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Lawmakers wrap up first month in Salem

SALEM — The Oregon Legislature wrapped up its first month of the 2017 session last week, and the state's ongoing housing crisis, budget issues and changes proposed by the new White House administration have dominated discussions in Salem thus far.

Here's a recap of some of the biggest proposals most recently debated and what's coming up next week:


House Bill 2004 drew dozens of Oregonian tenants and landlords Thursday to Salem, where they spent almost six hours voicing polarized opinions about whether to do away with no-cause evictions statewide. The proposal would prohibit landlords from evicting month-to-month tenants without cause and 90 day-written notice, with some exceptions, or otherwise pay the equivalent of three months-worth of rent to cover tenants' relocation costs. Cities could also impose caps on rent hikes within their jurisdictions, a practice currently banned by state law. The Democratic-supported proposal essentially expands similar, recently-adopted provisions within Portland city limits to the statewide level. Critics argue the bill could adversely affect Oregon's affordable housing situation, which is largely instigated by short supply, while supporters say it's an immediate fix for struggling households. Friday was the deadline to submit public testimony for HB 2004.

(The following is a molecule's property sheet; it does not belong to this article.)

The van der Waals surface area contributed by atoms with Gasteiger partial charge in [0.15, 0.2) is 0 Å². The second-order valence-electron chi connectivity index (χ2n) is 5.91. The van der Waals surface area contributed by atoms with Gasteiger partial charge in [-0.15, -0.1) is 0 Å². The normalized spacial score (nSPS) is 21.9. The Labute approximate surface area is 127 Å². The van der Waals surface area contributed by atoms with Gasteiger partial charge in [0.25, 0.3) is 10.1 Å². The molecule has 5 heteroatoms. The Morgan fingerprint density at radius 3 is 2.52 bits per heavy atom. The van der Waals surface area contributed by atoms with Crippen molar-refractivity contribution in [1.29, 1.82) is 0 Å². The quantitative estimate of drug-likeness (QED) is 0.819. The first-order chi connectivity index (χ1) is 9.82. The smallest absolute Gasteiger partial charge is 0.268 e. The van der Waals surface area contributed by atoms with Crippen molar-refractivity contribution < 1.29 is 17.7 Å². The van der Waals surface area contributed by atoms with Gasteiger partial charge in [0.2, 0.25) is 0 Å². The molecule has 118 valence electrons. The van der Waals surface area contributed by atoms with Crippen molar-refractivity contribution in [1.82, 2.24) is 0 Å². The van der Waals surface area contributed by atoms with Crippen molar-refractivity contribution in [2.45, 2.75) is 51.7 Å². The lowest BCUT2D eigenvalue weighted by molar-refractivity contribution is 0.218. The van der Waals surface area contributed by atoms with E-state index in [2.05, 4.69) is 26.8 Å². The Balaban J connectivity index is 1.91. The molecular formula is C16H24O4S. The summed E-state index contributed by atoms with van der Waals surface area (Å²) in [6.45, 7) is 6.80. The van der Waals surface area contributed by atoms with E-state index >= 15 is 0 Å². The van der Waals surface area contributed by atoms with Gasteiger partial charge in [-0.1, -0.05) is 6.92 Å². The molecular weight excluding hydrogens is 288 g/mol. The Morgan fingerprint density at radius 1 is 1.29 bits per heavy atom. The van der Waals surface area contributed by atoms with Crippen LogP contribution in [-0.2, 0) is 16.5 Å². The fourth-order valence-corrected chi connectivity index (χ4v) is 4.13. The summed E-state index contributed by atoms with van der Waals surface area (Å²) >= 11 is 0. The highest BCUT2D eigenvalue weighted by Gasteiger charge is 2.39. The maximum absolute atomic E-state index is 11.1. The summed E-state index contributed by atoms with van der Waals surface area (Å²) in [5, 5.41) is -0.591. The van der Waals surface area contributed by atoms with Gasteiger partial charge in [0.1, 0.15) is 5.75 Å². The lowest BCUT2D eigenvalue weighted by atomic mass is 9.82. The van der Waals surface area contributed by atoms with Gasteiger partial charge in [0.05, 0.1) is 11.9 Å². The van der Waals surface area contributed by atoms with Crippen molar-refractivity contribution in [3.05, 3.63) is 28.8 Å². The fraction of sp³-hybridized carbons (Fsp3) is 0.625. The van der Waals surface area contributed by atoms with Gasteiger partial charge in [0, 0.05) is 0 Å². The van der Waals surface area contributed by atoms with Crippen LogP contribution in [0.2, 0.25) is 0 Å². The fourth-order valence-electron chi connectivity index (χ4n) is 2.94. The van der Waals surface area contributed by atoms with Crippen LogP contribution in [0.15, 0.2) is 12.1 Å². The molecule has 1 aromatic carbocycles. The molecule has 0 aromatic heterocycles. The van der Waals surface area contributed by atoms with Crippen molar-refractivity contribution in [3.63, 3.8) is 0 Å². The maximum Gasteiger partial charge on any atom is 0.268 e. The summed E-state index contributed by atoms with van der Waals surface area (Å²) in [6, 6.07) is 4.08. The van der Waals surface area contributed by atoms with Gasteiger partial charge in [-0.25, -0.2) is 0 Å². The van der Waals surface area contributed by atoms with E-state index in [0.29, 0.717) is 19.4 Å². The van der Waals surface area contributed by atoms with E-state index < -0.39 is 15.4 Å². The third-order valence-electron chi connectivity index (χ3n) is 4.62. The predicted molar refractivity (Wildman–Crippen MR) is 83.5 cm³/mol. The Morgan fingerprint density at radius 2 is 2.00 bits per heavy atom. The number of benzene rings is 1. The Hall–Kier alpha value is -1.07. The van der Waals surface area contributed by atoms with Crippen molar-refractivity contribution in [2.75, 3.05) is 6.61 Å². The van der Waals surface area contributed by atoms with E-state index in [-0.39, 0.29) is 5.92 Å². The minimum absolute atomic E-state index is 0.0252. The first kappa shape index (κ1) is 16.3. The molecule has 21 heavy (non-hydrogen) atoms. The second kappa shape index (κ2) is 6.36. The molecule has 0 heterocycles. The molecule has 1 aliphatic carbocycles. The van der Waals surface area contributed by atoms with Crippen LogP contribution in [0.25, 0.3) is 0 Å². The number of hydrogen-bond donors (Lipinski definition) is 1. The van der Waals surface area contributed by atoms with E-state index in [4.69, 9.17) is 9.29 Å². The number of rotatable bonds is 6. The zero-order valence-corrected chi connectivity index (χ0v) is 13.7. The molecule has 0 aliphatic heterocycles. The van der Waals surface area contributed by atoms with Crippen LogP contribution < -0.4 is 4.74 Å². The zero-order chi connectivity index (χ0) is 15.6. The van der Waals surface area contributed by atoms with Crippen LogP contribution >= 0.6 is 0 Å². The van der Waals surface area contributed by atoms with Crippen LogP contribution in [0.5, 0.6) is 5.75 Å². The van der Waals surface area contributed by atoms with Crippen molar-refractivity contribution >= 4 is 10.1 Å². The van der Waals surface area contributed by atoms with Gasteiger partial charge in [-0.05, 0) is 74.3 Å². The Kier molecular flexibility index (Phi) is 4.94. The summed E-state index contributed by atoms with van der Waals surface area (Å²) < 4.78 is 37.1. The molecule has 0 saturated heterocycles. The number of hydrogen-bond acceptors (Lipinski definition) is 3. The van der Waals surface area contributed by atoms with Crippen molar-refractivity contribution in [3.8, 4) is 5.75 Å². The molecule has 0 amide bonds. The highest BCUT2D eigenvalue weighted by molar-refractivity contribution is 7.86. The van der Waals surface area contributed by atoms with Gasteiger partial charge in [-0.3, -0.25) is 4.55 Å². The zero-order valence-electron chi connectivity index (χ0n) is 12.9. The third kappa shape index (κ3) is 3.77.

Senate Bill 863 may soon put a stop to Oregon pot shops' record keeping of their recreational and medical customers' personal information —a practice that's either banned or discouraged in Colorado, Alaska and Washington state. Amid worries of a federal crackdown on state-approved marijuana laws, the bipartisan bill would require legal pot retailers to destroy customers' data — such as names, addresses, birthdates, driver's license numbers, any marijuana products they purchased and on which dates — from their books within 48 hours. Retailers log the information from patrons' IDs or medical cards, which state law says must be checked at the door, to help build customer rapport and loyalty, and also stay on track with various regulations. Lawmakers argue it puts customers at risk of having their personal information seized from businesses by federal agents. The first public debate of SB 863 is scheduled for 5 p.m. Tuesday.


House Bill 2232 would require Oregon health insurers to maintain free birth control coverage and also cover other reproductive health services, including abortions. Oregon has among the most liberal abortion laws in the nation. The Democratic-supported proposal aims to protect reproductive health care across the state. The bill has yet to advance to its first public hearing as Obamacare repeal discussions in Washington were still underway, and state Attorney General Ellen Rosenblum recently told The Associated Press she vows to fight back if federal funds are pulled from Planned Parenthood.


House Bill 2193 and Senate Bill 828 — packaged as sister proposals in both statehouse chambers — would require certain employers in the restaurant, retail, hospitality and other service-and trade-related industries to honor employees' preferred work hours and post employee schedules two weeks in advance, or otherwise pay a penalty wage for any changes. The proposals, backed largely by workers' rights groups and unions, drew dozens to public testimony in Salem during the first hearing last week on S.B. 828; the first public hearing for H.B. 2193 is slated for 1 p.m. Monday.

The Capitol building is reflected in a pond on the Capitol grounds in Salem. AP Photo/Don Ryan, File]